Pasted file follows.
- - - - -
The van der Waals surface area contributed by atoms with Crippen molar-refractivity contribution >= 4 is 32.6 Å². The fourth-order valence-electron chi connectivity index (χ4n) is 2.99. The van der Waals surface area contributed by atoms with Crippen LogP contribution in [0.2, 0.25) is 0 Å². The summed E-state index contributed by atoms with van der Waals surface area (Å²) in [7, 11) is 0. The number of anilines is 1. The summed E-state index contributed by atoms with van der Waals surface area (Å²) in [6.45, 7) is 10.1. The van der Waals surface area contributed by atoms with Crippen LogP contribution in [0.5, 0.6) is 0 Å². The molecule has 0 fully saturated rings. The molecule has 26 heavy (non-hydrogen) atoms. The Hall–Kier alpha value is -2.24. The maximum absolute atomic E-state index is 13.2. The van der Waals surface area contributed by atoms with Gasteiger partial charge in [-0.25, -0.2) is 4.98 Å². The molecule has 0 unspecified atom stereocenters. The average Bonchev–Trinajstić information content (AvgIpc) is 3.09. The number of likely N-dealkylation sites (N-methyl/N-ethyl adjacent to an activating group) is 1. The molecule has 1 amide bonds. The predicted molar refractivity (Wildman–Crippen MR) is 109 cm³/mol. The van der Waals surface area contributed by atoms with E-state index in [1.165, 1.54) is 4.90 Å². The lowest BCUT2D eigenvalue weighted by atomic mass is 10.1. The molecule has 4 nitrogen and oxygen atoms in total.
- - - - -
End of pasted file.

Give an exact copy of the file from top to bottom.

The van der Waals surface area contributed by atoms with Crippen molar-refractivity contribution >= 4 is 32.6 Å². The fourth-order valence-electron chi connectivity index (χ4n) is 2.99. The van der Waals surface area contributed by atoms with Crippen LogP contribution in [0.2, 0.25) is 0 Å². The summed E-state index contributed by atoms with van der Waals surface area (Å²) in [7, 11) is 0. The number of anilines is 1. The summed E-state index contributed by atoms with van der Waals surface area (Å²) in [6.45, 7) is 10.1. The van der Waals surface area contributed by atoms with Crippen LogP contribution in [0.5, 0.6) is 0 Å². The molecule has 0 fully saturated rings. The molecule has 26 heavy (non-hydrogen) atoms. The Hall–Kier alpha value is -2.24. The maximum absolute atomic E-state index is 13.2. The van der Waals surface area contributed by atoms with Gasteiger partial charge in [-0.25, -0.2) is 4.98 Å². The molecule has 0 unspecified atom stereocenters. The average Bonchev–Trinajstić information content (AvgIpc) is 3.09. The number of likely N-dealkylation sites (N-methyl/N-ethyl adjacent to an activating group) is 1. The molecule has 1 amide bonds. The predicted molar refractivity (Wildman–Crippen MR) is 109 cm³/mol. The van der Waals surface area contributed by atoms with E-state index in [1.165, 1.54) is 4.90 Å². The lowest BCUT2D eigenvalue weighted by atomic mass is 10.1. The molecule has 4 nitrogen and oxygen atoms in total.